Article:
Analysis Of The Poem ' My Mistress ' Eyes Are Nothing Like The Sun '

1093 Words Nov 1st, 2014 null Page
William Shakespeare’s poem, My mistress’ eyes are nothing like the sun(Sonnet 130), contains much figurative language and many poetic devices. This poem is understood through figurative language such as metaphor or simile and hyperbole, and through poetic devices such as allusion and Imagery. Shakespeare wants readers to really think about what is being said in this poem.

Metaphors, similes, and hyperboles are very popular figurative language in the writing world. Metaphors and similes tend to go together or build upon each other to help a piece of writing improve its level of comprehension to its readers. Metaphors compare two unlike things by directly calling one thing the other, which shows strength and meaning, or how important that phrase is. Similes compare two unlike objects using “like” or “as.” which brings a lighter feel to a piece of writing. Shakespeare starts the play with, “My mistress’ eyes are nothing like the sun” (Line 1). Instead of opening with a direct metaphor, Shakespeare uses an easygoing simile to get things together. If he had taken out the like, and the line Like, being the keyword, Shakespeare starts off with an easy enough simile for readers to understand where the poem is heading or give them an idea of where it is heading. Hyperboles make a poem exciting, they are exaggerated statements and not really meant to be taken literally Metaphors and similes are a big part of Shakespeare 's writing. He uses all figurative devices throughout this poem…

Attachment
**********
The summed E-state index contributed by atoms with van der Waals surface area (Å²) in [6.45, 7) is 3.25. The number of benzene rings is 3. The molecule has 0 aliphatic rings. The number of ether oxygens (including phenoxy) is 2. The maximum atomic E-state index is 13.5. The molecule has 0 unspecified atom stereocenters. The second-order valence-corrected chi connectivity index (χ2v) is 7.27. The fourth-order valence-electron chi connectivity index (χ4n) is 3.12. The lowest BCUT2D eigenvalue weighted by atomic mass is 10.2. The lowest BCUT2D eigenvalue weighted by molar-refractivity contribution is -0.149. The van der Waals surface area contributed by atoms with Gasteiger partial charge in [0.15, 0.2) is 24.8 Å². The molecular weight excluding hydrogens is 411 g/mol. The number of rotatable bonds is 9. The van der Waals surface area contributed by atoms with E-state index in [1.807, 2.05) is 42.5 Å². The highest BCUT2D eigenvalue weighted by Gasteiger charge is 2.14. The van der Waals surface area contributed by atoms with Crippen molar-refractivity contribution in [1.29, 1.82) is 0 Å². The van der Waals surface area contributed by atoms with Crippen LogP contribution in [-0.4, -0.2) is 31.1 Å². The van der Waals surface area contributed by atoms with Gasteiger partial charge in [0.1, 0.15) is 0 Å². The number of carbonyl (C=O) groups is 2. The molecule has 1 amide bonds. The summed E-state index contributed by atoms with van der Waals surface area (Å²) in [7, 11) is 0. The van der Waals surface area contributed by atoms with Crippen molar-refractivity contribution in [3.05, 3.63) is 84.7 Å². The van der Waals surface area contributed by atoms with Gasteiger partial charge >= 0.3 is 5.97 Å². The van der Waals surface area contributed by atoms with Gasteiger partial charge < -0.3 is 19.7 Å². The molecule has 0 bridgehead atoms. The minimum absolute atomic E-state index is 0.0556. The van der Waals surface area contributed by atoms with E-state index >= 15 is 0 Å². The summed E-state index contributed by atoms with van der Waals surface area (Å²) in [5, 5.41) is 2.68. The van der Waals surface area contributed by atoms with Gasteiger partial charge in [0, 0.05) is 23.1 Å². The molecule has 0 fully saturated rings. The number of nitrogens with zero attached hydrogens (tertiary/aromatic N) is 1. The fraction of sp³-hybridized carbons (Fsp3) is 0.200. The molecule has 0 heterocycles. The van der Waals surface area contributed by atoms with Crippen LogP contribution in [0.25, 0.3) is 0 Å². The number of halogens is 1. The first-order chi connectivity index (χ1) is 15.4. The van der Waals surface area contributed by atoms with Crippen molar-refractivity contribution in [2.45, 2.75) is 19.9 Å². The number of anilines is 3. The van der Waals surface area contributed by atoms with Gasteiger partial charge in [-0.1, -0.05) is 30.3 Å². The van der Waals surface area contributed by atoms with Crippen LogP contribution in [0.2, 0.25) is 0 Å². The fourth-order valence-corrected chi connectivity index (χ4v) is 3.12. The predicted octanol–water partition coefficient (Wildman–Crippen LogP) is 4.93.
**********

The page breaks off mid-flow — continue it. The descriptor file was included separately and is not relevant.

Related Documents